Tuesday, October 24, 2006
Today is the one year anniversary of Hurrican Wilma hitting us here in South Florida. My house was without power for fifteen days. I was lucky that there was no damage to my house. Others, however, a year later, still have blue tarps on their roofs, no repairmen or supplies in sight, and are living in substandard conditions. We're all also suffering from post-traumatic stress syndrome; children cry during rainstorms, and adults get tight-lipped and worried with each gust of wind.
It's estimated that 15,000 homes in Dade and Broward are without solid, safe roofs, subject to flooding in the next storm. Every rain storm brings news reports of more people made homeless as the blue tarps fly off, exposing their homes and apartments to the rain.
My business and personal life is very busy, so I had to find something(s) to eliminate right now. I'm going to take some time off from this blog to help with the efforts to rebuild South Florida, and also to aid in the struggle for affordable housing. We now have a "tent city" that has been established in our poorest neighborhood in an attempt to bring political attention to the plight of the people with *no* place to live.
The blog is fun, and I'll get back to it, but I want to spend my spare time in local efforts right now.
Posted by Anya McCoy at 10/24/2006 11:56:00 AM
Wednesday, October 11, 2006
On July 27, 2006 I was chatting on a thread on the natural perfumery group I host on Yahoo (link on the right) about an article on natural perfumers in the then-current Natural Health magazine. There were several "regular" perfumers included in the article, and the mention of phthalates made it seem like we use them. With Mandy Aftel's help, I drafted a letter to the magazine. They just published the letter, edited of course, in the November issue! It's so wonderful to see the name of the Guild and natural perfumery presented in a positive light in the media ;-)
Here's the original letter I sent.
I am the President of the Artisan Natural Perfumers Guild, founded by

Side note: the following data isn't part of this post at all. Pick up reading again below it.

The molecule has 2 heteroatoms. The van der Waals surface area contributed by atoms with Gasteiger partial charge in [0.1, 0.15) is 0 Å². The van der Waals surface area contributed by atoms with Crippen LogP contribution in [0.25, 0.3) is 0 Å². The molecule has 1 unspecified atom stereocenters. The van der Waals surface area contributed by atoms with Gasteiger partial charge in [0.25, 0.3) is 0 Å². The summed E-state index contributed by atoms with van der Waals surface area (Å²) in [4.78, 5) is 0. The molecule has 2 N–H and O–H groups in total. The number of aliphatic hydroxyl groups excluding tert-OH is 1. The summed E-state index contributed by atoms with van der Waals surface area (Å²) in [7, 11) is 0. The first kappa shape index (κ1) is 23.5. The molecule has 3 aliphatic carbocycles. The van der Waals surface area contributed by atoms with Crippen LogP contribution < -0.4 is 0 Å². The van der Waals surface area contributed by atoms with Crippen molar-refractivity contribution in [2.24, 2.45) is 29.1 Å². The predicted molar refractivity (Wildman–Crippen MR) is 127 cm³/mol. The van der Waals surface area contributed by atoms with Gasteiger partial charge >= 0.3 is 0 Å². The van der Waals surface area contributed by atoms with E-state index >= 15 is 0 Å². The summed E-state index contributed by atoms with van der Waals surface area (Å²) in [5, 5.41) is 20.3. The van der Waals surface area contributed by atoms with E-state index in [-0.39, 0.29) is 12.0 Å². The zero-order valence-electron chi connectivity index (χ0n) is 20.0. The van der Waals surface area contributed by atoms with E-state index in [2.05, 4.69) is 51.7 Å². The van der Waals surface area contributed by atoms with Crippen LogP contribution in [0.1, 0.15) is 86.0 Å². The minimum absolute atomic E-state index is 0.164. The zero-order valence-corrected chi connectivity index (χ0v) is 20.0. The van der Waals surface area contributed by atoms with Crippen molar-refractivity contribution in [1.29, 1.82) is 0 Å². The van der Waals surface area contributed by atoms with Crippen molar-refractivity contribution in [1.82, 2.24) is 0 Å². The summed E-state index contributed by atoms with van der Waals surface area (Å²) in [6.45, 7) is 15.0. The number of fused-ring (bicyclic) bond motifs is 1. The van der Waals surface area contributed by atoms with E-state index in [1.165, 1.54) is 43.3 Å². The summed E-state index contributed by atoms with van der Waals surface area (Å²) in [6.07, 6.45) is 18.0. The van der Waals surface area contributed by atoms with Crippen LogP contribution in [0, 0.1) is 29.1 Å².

Mandy Aftel, and I'm the host of a 900+ member Yahoo group for natural perfumers.
Natural perfumers define themselves as artists who use only aromatics from
nature, such as absolutes, concretes and essential oils from plants. They
may also use natural source beeswax, and perhaps ambergris and other animal products.
We're so pleased you're covering natural perfumery and are continuing to
make the public aware of it. I have read articles in Natural Health
previously on this subject. I am a subscriber and enjoy every issue.
On behalf of the natural perfumers, I would like to address some
misconceptions put forth in your article :
1. Several of the perfumers you featured in the article do use synthetic
fragrance oils, and are not natural perfumers.
2. Natural perfumers do not use, nor have they ever used, phthalates.
The natural aromatics, such as glorious rose otto, refreshing grapefruit
oil, and musky ambrette seed are part of our palette that is redefining
perfumery in the 21st century. That is the real focus of natural perfumery,
and in that area, some use only organic materials, or may produce vegan,
traditional, or sustainable products, according to their philosophy.
Education is a priority now, since we are such a new art form, and I thank
you for the chance to communicate these points.
Back to October 2006 - the only updates are that the natural perfumery group is now over 1000 members, and the Guild has grown tremendously since it opened in June. There are now more than 75 members, including professional perfumers, suppliers and stores, associates and enthusiasts.
It's really gratifying to see such a positive response to the art we love so much, an art that pleases our senses and gives us creative outlet to our inspiration and talent.
The Guild members come from the USA, Canada, Australia, Sweden, Ireland, Britan, France and Barbados. It's very exciting to see the interest in natural perfumery growing worldwide and so many businesses sprouting up.
Posted by Anya McCoy at 10/11/2006 02:29:00 PM